In the past 50 years computers have infiltrated the work environment to the point where there’s hardly a job left where they are not used. In the process, however, a rich continuum of understanding the world through sound, touch, spatial interactions has been flattened to pictures behind glass that are either manipulated through mice or touch interactions.
New technical developments such as augmented reality and spatial computing offer the opportunity to rethink how we can incorporate our body in knowledge work. To do this successfully we have to let go of design concepts that have been developed for a world of flat screens and start over with designing for digital spatial interactions.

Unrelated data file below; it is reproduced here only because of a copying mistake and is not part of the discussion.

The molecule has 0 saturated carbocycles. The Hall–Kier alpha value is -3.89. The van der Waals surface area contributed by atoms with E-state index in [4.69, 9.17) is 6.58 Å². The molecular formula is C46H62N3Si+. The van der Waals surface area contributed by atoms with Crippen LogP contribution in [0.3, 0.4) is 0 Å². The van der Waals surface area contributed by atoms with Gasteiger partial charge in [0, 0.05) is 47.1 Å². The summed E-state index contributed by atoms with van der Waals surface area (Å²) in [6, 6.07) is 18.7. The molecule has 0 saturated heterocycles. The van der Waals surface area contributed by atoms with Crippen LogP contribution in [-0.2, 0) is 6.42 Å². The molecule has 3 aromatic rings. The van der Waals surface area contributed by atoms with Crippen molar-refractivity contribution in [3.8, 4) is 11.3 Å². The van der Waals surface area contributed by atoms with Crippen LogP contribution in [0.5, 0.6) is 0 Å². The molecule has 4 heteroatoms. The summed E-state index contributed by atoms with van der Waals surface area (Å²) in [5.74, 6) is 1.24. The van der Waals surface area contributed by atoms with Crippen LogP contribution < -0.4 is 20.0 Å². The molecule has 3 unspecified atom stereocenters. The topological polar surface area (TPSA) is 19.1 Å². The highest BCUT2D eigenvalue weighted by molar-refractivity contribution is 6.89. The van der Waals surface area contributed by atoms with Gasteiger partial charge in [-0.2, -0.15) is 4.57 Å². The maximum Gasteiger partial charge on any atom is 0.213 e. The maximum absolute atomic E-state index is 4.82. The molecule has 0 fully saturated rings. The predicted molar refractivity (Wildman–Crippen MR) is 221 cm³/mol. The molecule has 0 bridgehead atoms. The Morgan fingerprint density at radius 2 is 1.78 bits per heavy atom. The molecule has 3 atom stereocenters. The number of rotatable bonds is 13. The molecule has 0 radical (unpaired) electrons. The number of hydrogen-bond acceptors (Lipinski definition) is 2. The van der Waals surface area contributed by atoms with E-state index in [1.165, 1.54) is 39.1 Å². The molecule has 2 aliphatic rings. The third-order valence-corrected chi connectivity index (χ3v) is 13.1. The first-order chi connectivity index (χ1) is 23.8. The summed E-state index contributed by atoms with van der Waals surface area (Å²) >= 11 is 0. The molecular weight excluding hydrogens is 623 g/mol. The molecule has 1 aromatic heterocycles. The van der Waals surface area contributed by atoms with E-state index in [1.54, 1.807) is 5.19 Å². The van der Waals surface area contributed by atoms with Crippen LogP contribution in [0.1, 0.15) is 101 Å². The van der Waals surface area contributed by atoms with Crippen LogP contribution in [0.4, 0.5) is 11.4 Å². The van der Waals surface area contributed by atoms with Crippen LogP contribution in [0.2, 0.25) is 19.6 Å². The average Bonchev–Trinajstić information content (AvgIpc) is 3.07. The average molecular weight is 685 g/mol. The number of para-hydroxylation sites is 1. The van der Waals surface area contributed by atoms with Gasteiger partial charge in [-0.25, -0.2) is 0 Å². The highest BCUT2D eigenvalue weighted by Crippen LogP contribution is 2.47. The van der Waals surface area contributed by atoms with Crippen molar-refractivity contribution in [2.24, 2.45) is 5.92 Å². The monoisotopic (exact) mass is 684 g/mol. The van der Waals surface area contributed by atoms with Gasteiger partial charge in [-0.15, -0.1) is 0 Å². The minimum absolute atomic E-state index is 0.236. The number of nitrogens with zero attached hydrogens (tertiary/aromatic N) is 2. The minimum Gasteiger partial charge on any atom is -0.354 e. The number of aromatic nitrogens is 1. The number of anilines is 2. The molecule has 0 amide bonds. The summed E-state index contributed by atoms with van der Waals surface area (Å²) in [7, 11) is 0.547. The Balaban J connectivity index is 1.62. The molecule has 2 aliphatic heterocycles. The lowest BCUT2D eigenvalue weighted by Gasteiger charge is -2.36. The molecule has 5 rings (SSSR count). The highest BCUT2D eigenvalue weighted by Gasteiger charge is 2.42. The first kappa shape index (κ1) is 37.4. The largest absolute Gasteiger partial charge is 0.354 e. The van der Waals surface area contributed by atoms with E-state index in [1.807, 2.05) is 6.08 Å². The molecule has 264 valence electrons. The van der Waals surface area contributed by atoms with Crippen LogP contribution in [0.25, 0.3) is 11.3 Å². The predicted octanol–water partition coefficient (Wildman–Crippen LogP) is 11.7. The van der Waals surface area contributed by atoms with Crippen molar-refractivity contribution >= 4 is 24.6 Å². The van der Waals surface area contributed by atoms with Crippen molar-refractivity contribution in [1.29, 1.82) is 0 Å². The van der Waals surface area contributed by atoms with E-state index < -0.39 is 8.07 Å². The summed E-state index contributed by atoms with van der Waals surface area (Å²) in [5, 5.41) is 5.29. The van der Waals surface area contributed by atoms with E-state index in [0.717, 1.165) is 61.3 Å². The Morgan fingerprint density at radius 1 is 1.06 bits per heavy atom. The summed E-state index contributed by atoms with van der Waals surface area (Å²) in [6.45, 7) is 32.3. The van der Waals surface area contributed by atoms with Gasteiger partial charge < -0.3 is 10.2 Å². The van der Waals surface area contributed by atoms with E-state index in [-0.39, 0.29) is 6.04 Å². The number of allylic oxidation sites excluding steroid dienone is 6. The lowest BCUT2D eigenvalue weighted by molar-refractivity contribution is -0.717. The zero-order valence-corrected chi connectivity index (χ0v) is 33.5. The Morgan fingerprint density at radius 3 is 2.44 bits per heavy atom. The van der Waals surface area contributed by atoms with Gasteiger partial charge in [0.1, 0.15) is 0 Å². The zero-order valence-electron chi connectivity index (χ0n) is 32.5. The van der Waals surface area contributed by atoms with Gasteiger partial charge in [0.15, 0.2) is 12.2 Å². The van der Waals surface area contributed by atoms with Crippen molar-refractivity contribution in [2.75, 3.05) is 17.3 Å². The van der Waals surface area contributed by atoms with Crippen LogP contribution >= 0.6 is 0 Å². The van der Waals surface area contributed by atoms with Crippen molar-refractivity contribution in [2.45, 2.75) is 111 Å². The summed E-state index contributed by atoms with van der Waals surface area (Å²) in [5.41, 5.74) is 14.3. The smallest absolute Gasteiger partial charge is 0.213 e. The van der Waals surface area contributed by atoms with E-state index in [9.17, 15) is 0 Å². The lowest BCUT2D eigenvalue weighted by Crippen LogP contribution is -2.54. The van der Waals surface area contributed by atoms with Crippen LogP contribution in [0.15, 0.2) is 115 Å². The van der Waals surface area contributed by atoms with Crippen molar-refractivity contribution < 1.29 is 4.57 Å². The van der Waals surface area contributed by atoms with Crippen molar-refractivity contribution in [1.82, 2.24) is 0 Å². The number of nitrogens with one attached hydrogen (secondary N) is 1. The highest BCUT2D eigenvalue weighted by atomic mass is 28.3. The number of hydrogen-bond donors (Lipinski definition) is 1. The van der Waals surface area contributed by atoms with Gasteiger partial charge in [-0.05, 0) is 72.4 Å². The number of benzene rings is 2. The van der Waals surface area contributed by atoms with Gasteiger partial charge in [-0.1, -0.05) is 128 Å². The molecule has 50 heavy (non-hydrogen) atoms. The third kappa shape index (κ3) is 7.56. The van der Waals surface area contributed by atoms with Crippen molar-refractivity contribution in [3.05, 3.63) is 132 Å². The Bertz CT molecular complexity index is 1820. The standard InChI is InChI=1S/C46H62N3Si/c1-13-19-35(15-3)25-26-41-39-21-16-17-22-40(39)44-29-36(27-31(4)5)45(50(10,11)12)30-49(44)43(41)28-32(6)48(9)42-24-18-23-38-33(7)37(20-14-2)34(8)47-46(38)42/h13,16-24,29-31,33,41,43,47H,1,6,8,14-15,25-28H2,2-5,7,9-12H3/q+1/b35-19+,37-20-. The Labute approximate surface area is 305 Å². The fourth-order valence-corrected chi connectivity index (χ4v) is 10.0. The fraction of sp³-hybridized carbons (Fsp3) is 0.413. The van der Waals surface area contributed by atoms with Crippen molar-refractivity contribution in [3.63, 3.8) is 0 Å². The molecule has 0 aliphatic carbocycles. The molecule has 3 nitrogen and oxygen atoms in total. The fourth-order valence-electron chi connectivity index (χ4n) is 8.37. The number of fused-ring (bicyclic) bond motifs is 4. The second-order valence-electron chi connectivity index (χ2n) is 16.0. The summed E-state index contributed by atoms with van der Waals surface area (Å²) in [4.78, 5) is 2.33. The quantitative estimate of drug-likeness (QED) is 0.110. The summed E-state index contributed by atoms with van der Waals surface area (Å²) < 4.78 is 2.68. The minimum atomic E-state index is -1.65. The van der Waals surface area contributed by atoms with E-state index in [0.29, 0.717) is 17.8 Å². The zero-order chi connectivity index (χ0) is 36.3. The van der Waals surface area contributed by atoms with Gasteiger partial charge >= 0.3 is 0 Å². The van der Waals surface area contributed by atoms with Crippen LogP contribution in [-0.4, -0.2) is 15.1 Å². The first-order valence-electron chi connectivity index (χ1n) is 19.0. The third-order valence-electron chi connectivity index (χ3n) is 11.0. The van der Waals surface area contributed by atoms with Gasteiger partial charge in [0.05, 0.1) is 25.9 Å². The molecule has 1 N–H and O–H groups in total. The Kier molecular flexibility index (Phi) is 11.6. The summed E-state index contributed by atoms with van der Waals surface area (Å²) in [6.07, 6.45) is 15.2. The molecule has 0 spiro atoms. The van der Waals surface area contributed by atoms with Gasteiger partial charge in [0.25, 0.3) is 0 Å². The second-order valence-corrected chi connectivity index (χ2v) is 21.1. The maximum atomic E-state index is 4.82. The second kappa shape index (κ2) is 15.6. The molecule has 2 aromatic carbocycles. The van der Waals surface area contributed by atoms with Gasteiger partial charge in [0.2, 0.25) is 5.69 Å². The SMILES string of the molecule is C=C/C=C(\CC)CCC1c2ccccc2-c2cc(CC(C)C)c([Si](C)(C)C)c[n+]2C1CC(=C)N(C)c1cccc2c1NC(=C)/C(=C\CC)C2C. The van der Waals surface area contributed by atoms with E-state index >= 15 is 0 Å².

Building on the work of Paul Dourish on embodied interaction design and David Kirsh on the use of space for cognitively demanding tasks I discuss a framework for thinking about and designing for spatial interactions.